So, while I have some reservations about it, I think the legal drinking age needs to stay where it is. And, bottom line, I have trouble believing that this effort is going to get any real traction. As, for the culture of drinking, I have no idea how we fix that – maybe I’ll ponder it over a glass of wine later.
Brad, the “dad”
Really interesting, Rachel – and really disturbing. Because the Valkyrie came home from college just this weekend and told me about the three boys that live right across the hall from her in their co-ed dorm, and how two of them are drunk pretty much all the time, and the third about half the time. And that’s not really very unusual in college c. 2008, she tells me. La, la.
So I’m worried. Plenty worried.
I have to be honest: I was a pretty enthusiastic drinker in my twenties (post-college in my case, but so what?), and boy howdy, I was good at it. Lots of parties, and lots of stupid decisions. Inexplicably, I survived, and for some reason I lost the ability to function with alcohol in my system right around the age of 30 – apparently I’d used of all my Get Out of Hangover Free cards in less than a decade – so alcohol was a relatively rare thing in our house by the time the Valk and the Elf came along (they actually don’t believe my “back when I was drinking like a fish” stories; that’s just not me, they say.). But I know how easy it is to fall into, even for smart and stable kids; Frankly, I know how much fun it can be – at first when you’re young and bullet-proof. So yeah: it worries me.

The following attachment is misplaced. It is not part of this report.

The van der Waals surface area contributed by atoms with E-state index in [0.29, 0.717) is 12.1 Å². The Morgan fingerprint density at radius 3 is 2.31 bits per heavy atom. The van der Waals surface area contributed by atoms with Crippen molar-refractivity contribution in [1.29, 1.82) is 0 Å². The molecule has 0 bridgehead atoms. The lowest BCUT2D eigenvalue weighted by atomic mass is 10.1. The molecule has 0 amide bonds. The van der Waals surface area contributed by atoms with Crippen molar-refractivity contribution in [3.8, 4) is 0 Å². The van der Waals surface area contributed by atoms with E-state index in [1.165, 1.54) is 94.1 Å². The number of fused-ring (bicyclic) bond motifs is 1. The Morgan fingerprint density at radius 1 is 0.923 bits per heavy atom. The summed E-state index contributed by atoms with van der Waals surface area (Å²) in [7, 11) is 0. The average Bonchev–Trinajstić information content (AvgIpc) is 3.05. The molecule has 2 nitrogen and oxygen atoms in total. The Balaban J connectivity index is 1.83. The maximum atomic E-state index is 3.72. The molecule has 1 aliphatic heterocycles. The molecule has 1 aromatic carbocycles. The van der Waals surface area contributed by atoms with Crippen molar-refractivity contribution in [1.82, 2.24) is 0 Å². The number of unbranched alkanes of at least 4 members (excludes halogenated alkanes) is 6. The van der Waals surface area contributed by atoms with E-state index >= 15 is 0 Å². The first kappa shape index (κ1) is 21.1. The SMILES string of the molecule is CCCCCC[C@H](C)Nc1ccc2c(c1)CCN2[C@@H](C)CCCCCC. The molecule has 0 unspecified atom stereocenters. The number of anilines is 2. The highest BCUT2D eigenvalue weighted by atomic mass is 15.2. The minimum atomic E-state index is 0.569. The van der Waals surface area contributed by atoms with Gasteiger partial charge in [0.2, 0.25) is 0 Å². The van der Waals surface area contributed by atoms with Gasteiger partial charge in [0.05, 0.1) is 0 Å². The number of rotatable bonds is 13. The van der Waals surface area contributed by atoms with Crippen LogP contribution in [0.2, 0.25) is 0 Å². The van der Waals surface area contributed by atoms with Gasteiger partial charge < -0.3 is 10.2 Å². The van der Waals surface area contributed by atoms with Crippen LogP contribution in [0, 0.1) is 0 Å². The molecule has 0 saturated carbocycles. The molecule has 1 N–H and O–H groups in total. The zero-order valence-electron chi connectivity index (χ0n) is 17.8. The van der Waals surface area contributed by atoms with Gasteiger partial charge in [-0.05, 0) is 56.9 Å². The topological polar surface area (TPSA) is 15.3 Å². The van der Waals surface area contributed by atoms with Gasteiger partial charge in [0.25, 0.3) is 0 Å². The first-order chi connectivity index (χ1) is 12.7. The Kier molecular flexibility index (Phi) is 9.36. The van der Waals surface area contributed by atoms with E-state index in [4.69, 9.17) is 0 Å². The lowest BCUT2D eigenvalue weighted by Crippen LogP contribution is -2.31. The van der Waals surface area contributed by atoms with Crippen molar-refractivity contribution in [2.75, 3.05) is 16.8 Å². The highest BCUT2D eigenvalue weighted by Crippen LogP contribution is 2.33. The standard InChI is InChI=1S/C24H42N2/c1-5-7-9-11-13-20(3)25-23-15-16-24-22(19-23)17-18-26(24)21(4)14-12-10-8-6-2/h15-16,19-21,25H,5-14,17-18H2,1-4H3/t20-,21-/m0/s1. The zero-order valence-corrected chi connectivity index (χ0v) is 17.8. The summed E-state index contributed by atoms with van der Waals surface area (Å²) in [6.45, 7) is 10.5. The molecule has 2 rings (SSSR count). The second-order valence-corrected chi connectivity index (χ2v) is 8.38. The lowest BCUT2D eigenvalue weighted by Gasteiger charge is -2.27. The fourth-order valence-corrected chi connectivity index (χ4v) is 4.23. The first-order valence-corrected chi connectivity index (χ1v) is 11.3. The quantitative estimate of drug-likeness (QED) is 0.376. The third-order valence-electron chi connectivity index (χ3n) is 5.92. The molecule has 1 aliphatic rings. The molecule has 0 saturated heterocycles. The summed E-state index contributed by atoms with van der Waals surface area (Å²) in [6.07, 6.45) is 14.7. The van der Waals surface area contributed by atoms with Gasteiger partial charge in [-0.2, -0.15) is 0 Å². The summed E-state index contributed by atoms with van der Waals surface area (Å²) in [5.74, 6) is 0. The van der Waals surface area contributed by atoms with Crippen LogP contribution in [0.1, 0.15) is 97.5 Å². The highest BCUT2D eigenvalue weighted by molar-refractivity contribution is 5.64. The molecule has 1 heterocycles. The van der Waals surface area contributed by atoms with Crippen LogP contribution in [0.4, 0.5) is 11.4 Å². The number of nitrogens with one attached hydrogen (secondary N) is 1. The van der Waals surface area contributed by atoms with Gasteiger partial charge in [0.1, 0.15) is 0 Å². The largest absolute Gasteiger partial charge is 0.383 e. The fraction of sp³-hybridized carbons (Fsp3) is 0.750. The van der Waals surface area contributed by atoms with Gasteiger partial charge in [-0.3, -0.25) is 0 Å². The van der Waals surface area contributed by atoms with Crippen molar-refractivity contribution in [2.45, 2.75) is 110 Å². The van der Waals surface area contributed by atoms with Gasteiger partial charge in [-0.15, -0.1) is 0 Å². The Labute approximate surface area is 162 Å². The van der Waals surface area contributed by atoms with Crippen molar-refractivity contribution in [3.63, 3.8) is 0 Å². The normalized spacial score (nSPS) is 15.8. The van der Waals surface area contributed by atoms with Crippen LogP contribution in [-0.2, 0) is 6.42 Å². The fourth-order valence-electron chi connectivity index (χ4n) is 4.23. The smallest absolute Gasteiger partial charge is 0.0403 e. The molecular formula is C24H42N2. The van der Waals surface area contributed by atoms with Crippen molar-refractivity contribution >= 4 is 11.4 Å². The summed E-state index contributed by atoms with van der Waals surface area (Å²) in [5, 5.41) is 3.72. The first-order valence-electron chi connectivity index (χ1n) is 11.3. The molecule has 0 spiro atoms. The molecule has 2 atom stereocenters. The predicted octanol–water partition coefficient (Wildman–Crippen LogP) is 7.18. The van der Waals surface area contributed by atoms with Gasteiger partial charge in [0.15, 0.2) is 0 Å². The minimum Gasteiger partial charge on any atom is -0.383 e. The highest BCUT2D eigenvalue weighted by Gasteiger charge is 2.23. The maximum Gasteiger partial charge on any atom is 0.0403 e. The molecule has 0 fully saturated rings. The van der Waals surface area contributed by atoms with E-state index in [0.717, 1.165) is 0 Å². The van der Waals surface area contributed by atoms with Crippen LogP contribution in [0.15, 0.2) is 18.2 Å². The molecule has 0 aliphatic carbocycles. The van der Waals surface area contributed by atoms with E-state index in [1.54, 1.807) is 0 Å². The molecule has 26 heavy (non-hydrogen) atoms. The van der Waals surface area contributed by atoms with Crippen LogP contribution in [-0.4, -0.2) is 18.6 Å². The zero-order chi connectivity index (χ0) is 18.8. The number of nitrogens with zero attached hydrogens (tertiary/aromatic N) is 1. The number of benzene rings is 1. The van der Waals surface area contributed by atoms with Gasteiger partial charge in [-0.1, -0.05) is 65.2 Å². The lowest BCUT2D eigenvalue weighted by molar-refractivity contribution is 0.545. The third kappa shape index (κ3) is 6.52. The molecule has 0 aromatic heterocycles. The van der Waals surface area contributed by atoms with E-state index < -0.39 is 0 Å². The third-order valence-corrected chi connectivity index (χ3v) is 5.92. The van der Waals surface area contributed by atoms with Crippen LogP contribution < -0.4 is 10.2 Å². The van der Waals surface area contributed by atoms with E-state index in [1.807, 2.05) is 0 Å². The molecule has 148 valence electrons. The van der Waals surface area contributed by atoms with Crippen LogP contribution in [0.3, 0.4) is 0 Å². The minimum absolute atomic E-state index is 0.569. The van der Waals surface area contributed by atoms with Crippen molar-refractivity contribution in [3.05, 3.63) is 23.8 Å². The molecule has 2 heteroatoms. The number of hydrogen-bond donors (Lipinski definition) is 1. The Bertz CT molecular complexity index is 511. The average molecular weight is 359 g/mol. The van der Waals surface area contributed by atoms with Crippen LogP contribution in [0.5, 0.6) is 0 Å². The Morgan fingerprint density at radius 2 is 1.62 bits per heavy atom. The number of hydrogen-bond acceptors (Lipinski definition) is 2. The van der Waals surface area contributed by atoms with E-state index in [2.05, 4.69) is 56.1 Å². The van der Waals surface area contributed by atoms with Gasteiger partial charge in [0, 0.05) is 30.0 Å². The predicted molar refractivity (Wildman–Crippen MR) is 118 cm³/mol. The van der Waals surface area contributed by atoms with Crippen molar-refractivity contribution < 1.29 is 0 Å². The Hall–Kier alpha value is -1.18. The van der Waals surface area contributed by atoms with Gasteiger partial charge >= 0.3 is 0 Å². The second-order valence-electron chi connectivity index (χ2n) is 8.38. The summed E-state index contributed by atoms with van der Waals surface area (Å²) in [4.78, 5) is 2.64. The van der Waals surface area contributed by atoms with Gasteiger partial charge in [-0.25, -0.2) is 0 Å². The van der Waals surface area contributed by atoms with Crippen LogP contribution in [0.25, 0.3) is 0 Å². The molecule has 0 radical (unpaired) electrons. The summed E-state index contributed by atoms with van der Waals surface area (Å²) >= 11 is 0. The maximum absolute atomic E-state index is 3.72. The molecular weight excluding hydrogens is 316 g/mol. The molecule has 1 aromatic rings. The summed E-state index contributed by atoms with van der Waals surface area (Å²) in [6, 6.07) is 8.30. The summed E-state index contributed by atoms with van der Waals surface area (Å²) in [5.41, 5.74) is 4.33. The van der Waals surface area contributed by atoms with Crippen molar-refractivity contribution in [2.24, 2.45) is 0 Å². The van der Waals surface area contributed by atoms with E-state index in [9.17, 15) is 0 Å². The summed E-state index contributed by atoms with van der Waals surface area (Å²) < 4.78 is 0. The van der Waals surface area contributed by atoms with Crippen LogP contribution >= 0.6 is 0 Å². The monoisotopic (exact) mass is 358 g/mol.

But the Valk’s college isn’t quite like yours. The Chancellor has openly, repeatedly stated that he’s against lowering the drinking age – he thinks it’s just a ploy to avoid taking responsibility – and a big part of the school’s (apparently highly ineffective) orientation program was about not drinking, as well as dealing with the drunks you’d run into. They’re trying to cope by putting policies into place that isn’t quite ‘zero tolerance’ – and I agree with them, I think zero tolerance is a stupid, modern-day variation on Prohibition, and doomed from the outset. But they have already suspended one kid (for a first-night-at-college binge that resulted in alcohol poisoning) and said “Al-A-Teen or expulsion” to two others (including one of the guys across the hall) in her dorm alone. And AA has meetings right on campus, every night. What’s more, the RA’s have no trouble confronting the drinkers directly, and the Valk swears that these drinking kids, and others like them, are being ostracized from most activities. Binging is hugely popular with a small group, it seems, but avoided and even shunned by the majority — including, by the way, the majority of Greeks on campus.
So she says. And so I believe. Because I have absolutely no alternative but to trust she’s not into it. After all, at this distance, there’s nothing I can do. And as for changing the culture that says, “Drinking until you’re so hammered you throw up and fall over in your own sick is FUN!”…heck, I don’t know how it got to that point in the first place, so how can it be fixed? We just have to shiver in our jammies and hope that even the semi-healthy students will see just how dangerous and stupid binge drinking is, and take a step back into the Land of the Occasional Beer.
But truthfully? Confidence is low, Ground Control. Confidence is low.